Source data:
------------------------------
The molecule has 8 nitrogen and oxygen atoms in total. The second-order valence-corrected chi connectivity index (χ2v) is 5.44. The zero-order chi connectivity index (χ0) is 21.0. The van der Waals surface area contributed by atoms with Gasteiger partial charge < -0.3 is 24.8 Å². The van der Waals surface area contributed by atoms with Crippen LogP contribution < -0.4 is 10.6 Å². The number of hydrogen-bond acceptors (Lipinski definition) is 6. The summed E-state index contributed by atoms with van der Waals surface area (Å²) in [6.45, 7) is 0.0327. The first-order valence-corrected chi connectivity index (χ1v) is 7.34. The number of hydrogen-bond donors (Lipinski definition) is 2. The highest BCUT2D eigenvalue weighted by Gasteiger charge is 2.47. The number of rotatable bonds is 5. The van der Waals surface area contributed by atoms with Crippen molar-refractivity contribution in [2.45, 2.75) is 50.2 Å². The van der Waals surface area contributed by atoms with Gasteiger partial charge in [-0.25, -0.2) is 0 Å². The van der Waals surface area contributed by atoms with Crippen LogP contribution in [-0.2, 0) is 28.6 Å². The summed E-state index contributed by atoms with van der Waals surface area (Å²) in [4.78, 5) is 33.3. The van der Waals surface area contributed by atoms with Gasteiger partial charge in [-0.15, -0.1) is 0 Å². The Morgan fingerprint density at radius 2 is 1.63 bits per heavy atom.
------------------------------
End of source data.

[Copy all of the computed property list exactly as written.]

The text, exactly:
The molecule has 8 nitrogen and oxygen atoms in total. The second-order valence-corrected chi connectivity index (χ2v) is 5.44. The zero-order chi connectivity index (χ0) is 21.0. The van der Waals surface area contributed by atoms with Gasteiger partial charge < -0.3 is 24.8 Å². The van der Waals surface area contributed by atoms with Crippen LogP contribution < -0.4 is 10.6 Å². The number of hydrogen-bond acceptors (Lipinski definition) is 6. The summed E-state index contributed by atoms with van der Waals surface area (Å²) in [6.45, 7) is 0.0327. The first-order valence-corrected chi connectivity index (χ1v) is 7.34. The number of hydrogen-bond donors (Lipinski definition) is 2. The highest BCUT2D eigenvalue weighted by Gasteiger charge is 2.47. The number of rotatable bonds is 5. The van der Waals surface area contributed by atoms with Crippen molar-refractivity contribution in [2.45, 2.75) is 50.2 Å². The van der Waals surface area contributed by atoms with Gasteiger partial charge in [-0.25, -0.2) is 0 Å². The van der Waals surface area contributed by atoms with Crippen LogP contribution in [-0.2, 0) is 28.6 Å². The summed E-state index contributed by atoms with van der Waals surface area (Å²) in [4.78, 5) is 33.3. The van der Waals surface area contributed by atoms with Gasteiger partial charge in [-0.15, -0.1) is 0 Å². The Morgan fingerprint density at radius 2 is 1.63 bits per heavy atom.